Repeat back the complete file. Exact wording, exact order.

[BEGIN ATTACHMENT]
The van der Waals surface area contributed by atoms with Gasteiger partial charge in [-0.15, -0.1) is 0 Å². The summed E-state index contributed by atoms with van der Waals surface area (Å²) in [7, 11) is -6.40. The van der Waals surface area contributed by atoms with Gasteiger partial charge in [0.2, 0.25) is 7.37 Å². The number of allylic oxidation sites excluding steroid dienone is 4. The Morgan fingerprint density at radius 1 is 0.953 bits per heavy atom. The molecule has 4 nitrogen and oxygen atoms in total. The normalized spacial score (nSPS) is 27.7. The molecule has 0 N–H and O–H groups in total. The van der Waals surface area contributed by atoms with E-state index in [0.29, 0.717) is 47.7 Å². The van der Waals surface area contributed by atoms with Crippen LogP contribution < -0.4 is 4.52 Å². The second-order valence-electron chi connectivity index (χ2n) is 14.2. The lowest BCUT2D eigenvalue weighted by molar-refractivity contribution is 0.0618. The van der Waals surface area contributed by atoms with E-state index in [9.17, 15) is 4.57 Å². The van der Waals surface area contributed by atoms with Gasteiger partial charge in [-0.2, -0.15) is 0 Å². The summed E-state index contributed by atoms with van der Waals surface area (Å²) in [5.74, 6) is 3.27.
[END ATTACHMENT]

The van der Waals surface area contributed by atoms with Gasteiger partial charge in [-0.15, -0.1) is 0 Å². The summed E-state index contributed by atoms with van der Waals surface area (Å²) in [7, 11) is -6.40. The van der Waals surface area contributed by atoms with Gasteiger partial charge in [0.2, 0.25) is 7.37 Å². The number of allylic oxidation sites excluding steroid dienone is 4. The Morgan fingerprint density at radius 1 is 0.953 bits per heavy atom. The molecule has 4 nitrogen and oxygen atoms in total. The normalized spacial score (nSPS) is 27.7. The molecule has 0 N–H and O–H groups in total. The van der Waals surface area contributed by atoms with E-state index in [0.29, 0.717) is 47.7 Å². The van der Waals surface area contributed by atoms with Crippen LogP contribution < -0.4 is 4.52 Å². The second-order valence-electron chi connectivity index (χ2n) is 14.2. The lowest BCUT2D eigenvalue weighted by molar-refractivity contribution is 0.0618. The van der Waals surface area contributed by atoms with E-state index in [9.17, 15) is 4.57 Å². The van der Waals surface area contributed by atoms with Gasteiger partial charge in [-0.2, -0.15) is 0 Å². The summed E-state index contributed by atoms with van der Waals surface area (Å²) in [5.74, 6) is 3.27.